A certificate of deposit (CD) is a special type of deposit account with a financial institution that typically offers a higher rate of interest than a regular savings account. Make sure you are purchasing a “deposit” product issued by a federally insured institution. Not all companies with bank-sounding names are actually banks that are insured by the FDIC. To verify that an institution is FDIC-insured, click on “Find Your Bank” at www.fdic.gov or contact the FDIC’s toll-free Call Center at 1-877-275-3342.
Here’s how CDs normally work: When you purchase a CD, you invest a fixed sum of money for fixed period of time – six months, one year, five years, or more – and, in exchange, the issuing bank pays you interest, typically at regular intervals. When you cash in or redeem your CD, you receive the money you originally invested plus any accrued interest. But if you redeem your CD before it matures, you may have to pay an "early withdrawal" penalty or forfeit a portion of the interest you earned.
Whether you are considering a traditional, fixed-rate CD or one with more complex features, the FDIC has some helpful tips for selecting the right CD for your needs. Before you consider purchasing a CD from your financial institution or brokerage firm, make sure you fully understand all of its terms. Carefully read the disclosure statements, including any fine print. Ask questions – and demand answers – before you invest.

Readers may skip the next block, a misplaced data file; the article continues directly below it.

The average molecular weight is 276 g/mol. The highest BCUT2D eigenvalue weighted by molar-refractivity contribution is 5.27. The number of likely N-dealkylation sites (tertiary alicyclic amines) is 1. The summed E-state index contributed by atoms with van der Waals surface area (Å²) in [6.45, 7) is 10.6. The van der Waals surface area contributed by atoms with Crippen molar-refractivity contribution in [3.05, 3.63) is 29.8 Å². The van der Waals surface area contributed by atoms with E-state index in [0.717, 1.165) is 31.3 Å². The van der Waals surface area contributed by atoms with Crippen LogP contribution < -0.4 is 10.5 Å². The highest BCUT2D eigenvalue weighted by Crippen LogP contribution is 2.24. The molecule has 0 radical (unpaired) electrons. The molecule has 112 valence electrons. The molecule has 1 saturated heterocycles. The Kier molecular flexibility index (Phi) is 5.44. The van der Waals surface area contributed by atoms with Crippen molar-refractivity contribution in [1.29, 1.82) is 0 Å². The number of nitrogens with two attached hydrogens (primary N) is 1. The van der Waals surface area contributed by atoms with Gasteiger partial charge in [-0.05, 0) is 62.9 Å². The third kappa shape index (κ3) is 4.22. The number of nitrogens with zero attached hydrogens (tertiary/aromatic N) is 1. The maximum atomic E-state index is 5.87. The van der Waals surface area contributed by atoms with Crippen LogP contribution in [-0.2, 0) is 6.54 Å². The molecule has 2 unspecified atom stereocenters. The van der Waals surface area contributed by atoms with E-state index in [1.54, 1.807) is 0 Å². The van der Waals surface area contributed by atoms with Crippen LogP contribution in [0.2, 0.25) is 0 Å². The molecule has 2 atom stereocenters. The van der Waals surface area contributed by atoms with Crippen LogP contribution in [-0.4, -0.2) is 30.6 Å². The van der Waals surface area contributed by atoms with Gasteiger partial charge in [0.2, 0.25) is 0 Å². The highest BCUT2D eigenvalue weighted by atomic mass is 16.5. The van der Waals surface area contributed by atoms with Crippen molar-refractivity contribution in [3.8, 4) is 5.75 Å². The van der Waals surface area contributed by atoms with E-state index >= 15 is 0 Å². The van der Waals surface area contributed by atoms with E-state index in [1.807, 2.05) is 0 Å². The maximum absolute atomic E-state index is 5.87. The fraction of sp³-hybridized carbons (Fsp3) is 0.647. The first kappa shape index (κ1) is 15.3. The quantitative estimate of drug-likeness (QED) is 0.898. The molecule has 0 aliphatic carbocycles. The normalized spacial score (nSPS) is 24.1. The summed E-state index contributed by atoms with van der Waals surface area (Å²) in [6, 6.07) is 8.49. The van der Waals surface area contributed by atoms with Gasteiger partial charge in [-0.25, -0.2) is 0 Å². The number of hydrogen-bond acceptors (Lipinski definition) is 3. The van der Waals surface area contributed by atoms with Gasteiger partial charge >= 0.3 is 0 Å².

If you have a complaint about a CD you purchased through a bank, try to resolve the matter directly with that institution. If you are unable to work things out with the bank, you may complain to its federal regulator. Not sure who that is? You can call the FDIC’s Call Center (see above) for guidance.
If you have a problem with a CD sold by an investment firm, you have a couple of options. To submit a complaint against a salesperson who represents an investment firm, contact the Financial Industry Regulatory Authority (www.finra.org or 1-301-590-6500). If your complaint is about a CD or another financial product sold by an investment firm, consult the U.S. Securities and Exchange Commission (www.sec.gov or 1-800-SEC-0330).